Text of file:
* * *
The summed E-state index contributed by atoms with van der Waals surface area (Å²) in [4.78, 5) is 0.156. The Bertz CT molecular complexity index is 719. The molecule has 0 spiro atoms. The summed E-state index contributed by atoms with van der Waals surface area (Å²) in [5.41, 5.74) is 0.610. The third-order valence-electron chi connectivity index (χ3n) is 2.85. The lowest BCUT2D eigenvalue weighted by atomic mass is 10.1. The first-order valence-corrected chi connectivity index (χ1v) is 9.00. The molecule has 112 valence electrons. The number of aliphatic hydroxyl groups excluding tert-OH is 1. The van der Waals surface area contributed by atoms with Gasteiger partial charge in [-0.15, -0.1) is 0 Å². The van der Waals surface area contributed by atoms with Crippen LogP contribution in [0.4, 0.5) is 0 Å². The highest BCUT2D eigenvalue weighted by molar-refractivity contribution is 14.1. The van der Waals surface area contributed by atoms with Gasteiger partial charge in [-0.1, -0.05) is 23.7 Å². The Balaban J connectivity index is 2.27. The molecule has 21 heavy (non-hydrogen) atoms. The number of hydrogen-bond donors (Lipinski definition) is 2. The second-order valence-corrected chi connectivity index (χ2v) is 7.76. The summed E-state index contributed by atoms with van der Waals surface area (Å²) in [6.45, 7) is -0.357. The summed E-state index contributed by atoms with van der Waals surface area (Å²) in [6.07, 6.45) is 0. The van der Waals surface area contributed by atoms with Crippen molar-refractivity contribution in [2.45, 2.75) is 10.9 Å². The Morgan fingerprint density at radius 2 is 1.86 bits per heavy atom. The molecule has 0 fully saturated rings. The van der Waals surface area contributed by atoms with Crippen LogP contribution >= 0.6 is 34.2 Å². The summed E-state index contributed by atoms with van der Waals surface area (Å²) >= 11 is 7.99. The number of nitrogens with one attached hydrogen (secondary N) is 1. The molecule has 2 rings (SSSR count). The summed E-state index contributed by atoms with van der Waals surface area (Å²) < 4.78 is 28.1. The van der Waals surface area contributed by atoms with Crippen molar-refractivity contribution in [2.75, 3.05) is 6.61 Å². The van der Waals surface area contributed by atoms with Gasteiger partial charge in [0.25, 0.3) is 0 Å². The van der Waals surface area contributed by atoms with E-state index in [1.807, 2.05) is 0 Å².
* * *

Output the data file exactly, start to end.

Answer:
The summed E-state index contributed by atoms with van der Waals surface area (Å²) in [4.78, 5) is 0.156. The Bertz CT molecular complexity index is 719. The molecule has 0 spiro atoms. The summed E-state index contributed by atoms with van der Waals surface area (Å²) in [5.41, 5.74) is 0.610. The third-order valence-electron chi connectivity index (χ3n) is 2.85. The lowest BCUT2D eigenvalue weighted by atomic mass is 10.1. The first-order valence-corrected chi connectivity index (χ1v) is 9.00. The molecule has 112 valence electrons. The number of aliphatic hydroxyl groups excluding tert-OH is 1. The van der Waals surface area contributed by atoms with Gasteiger partial charge in [-0.15, -0.1) is 0 Å². The van der Waals surface area contributed by atoms with Crippen LogP contribution in [0.4, 0.5) is 0 Å². The highest BCUT2D eigenvalue weighted by molar-refractivity contribution is 14.1. The van der Waals surface area contributed by atoms with Gasteiger partial charge in [-0.1, -0.05) is 23.7 Å². The Balaban J connectivity index is 2.27. The molecule has 21 heavy (non-hydrogen) atoms. The number of hydrogen-bond donors (Lipinski definition) is 2. The second-order valence-corrected chi connectivity index (χ2v) is 7.76. The summed E-state index contributed by atoms with van der Waals surface area (Å²) in [6.45, 7) is -0.357. The summed E-state index contributed by atoms with van der Waals surface area (Å²) in [6.07, 6.45) is 0. The van der Waals surface area contributed by atoms with Crippen molar-refractivity contribution in [2.45, 2.75) is 10.9 Å². The Morgan fingerprint density at radius 2 is 1.86 bits per heavy atom. The molecule has 0 fully saturated rings. The van der Waals surface area contributed by atoms with Crippen LogP contribution >= 0.6 is 34.2 Å². The summed E-state index contributed by atoms with van der Waals surface area (Å²) >= 11 is 7.99. The number of nitrogens with one attached hydrogen (secondary N) is 1. The molecule has 2 rings (SSSR count). The summed E-state index contributed by atoms with van der Waals surface area (Å²) < 4.78 is 28.1. The van der Waals surface area contributed by atoms with Crippen molar-refractivity contribution in [2.75, 3.05) is 6.61 Å². The van der Waals surface area contributed by atoms with Gasteiger partial charge in [0.25, 0.3) is 0 Å². The van der Waals surface area contributed by atoms with E-state index in [1.807, 2.05) is 0 Å².